To anyone who has ever felt alienated or out of place. To anyone who has felt the need to hide behind a mask. To anyone who has ever felt different, or fragile, or a bit too close to breaking: this book's for you.
Through a combination of memoir, interviews, and research, M.J. Buckman explores LGBT+ life through the ages and looks at what it can teach us today about tolerance, inclusivity, and sheer joy.
In the 1980s, M.J. thrived in London's gay subculture. Being a fag hag was fun, exciting, and all-consuming. But, amongst all her 'bent' friends trying to find themselves, was she losing herself instead?
M.J. believed that everyone was constantly blighted by severe anxiety, and that they were just much better than her at dealing with it. She must be the odd one out because she struggled to cope.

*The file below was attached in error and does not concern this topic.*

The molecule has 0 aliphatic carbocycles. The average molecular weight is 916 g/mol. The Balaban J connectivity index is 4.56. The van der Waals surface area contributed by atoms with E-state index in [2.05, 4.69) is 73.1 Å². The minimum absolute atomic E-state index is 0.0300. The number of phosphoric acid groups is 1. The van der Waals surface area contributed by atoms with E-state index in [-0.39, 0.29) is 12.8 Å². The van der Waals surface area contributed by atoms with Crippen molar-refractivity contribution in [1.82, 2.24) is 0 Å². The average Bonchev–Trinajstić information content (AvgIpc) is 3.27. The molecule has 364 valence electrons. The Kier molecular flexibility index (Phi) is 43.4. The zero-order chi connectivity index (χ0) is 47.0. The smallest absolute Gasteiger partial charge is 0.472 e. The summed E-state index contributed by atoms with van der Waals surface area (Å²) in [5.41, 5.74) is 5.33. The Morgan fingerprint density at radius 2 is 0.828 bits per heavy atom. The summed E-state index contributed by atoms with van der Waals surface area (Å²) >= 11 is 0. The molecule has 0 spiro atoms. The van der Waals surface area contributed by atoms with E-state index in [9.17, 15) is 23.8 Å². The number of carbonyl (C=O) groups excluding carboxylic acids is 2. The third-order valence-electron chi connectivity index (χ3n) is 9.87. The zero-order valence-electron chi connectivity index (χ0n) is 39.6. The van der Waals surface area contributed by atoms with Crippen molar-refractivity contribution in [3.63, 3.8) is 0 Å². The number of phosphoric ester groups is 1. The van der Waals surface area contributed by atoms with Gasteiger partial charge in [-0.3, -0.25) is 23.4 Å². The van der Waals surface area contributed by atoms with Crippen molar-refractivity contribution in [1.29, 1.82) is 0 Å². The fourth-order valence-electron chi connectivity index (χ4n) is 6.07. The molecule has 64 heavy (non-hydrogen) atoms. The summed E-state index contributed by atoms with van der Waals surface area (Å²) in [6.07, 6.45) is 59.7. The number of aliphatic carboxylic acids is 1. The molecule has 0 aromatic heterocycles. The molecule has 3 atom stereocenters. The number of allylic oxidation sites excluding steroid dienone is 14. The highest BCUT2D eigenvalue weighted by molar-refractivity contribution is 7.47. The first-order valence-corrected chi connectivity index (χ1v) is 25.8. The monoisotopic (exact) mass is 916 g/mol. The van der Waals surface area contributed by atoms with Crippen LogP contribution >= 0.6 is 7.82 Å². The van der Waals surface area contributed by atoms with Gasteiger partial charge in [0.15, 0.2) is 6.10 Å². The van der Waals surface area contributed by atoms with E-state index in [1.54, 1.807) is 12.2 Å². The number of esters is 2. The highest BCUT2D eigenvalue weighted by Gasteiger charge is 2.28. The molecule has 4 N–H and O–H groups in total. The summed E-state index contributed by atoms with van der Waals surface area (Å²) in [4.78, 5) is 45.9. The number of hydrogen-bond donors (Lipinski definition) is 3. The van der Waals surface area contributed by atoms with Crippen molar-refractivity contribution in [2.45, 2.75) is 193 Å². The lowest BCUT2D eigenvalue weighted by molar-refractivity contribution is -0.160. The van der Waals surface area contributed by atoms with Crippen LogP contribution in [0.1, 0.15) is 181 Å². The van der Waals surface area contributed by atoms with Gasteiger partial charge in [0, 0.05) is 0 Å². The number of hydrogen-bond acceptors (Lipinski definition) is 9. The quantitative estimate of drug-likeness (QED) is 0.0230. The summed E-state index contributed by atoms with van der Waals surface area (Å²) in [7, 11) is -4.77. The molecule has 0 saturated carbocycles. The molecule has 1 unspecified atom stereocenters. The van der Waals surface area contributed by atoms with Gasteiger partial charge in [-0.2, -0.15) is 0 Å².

Now turning sixty, M.J. looks back on that time and the journey she has taken to have a stronger and healthier relationship with herself. Through interviews with LGBT+ people of all ages, she explores the pain of being on the outside and the wonder of finding your tribe.
Blending these personal histories with a deep exploration of how society has represented LGBT+ people throughout history, M.J. creates an uplifting and impassioned book that unveils the importance of accepting ourselves and each other. In today's world, where many LGBT+ people still struggle to be themselves and hate speech is on the rise, the need to stand up and be counted as an ally is as strong as ever.
This book is about the human spirit: flawed but able to cope, different from others but accepting ourselves, fearful of adversity, but somehow finding the inner resources to be true to who we are. Bent, but not broken.